The men beer in hand
Thumb tucked in belt loop
Trousers slung below bellies
Shirts and sports shirts, shiny nylon.
Polo shirts with ancient embroidery from the 1950’s.
Tan slacks made for men of a certain age.
And the raffle…
Arthur reads, “number 650 - the road to Leeds”
The band white shirted, white haired
Surviving heart bypass, divorce, WWII, conscription, rationing
Boom and bust British economy
The wax and wane of Trad Jazz
Until all that is left is this WMC in Bingley
A barmaid with blue plaits
A scattering of older people
Sitting in couples and groups of three
A semi-circle around the guys.
Trombone, trumpet, clarinet, double bass, drums, banjo
Most sit. The songs croaked
And cracked in brittle beauty
In fragile filaments
Saw tooth songs.
The audience takes up the refrain
“Down by the Riverside”
“Lilly of the valley”
It’s an old beaten drum
patterning the blues and New Orleans
Rhythms over and over.
I opened a draw and there was a box
I opened the box and there was an old battered book
A Set List book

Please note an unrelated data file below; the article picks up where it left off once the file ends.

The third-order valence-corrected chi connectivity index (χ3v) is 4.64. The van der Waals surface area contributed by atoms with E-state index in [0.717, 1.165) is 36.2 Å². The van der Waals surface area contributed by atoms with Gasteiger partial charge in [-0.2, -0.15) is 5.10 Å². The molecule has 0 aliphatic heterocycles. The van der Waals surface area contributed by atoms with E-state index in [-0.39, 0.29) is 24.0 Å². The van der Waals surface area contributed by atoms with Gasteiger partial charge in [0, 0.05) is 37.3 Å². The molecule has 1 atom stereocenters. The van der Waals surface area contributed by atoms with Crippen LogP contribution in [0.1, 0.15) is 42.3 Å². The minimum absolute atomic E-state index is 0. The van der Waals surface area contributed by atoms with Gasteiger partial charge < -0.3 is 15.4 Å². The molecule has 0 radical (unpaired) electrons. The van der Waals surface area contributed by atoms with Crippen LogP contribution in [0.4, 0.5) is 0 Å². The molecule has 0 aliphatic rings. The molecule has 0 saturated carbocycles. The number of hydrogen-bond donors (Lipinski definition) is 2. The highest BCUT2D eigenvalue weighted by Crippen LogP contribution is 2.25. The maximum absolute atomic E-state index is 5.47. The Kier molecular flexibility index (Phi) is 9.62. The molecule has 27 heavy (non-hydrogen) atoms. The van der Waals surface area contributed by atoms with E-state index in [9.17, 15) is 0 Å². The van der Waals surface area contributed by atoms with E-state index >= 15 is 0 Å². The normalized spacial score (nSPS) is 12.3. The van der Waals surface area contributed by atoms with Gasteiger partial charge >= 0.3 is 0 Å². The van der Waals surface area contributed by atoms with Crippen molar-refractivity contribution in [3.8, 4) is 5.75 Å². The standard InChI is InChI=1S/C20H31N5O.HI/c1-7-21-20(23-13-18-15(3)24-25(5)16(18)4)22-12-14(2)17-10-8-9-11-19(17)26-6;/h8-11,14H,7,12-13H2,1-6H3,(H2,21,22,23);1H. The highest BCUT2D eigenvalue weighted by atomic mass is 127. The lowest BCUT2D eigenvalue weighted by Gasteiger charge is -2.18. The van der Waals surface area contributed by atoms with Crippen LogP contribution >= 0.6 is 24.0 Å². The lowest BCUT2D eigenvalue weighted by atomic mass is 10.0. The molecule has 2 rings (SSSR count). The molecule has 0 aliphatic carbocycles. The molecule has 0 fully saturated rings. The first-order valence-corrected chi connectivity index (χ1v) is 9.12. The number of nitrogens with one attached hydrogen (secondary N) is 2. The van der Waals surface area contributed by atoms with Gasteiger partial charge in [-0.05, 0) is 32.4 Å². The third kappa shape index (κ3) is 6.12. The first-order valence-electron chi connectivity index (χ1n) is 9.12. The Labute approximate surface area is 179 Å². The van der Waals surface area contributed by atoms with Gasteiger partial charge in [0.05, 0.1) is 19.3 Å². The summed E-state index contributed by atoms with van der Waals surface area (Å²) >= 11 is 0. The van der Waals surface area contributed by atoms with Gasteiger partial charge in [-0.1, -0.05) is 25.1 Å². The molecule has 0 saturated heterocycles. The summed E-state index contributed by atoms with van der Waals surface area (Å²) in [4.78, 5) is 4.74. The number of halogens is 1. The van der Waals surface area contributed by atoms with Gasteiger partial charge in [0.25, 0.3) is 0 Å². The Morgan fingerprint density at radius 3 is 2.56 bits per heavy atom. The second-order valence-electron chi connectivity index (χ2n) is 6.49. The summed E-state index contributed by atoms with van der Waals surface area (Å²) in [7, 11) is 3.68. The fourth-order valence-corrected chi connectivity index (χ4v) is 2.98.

Written in copperplate fountain pen
My Father’s book
“Down by the Riverside B flat”
Lists of numbers, chords, keys
With dates, jobs played when and where.
Not everyone pleased to see us
People are territorial
Have you paid your dues in beer and nights of your life?
Dad’s fans imagine scenarios of Bohemian fantasy
A carefree life of beer and wild music.
This is not our reality
Not our world
Ours is the world of silence and imposed quiet,
“shhhhh don’t wake Dad
He’s been playing all night."
Key in the door
The first sound of it and I’m off
Like a shot, upstairs don’t get caught by Dad
Angry, aggressive, interrogative
Or is it just plain bothersome?
Best keep as far out of his way as possible
Avoid stilted conversation
These people in the room – what do they know
They just see what they want to see
A beautiful illusion
Make believe jazz band
Every day it’s Student Rag
A Bohemian Ball
Re-live those student memories and make them last 50 years
I give it back to you - grey couples
It’s yours - not mine
This image is not my Father
It is someone else
Keep him yourselves.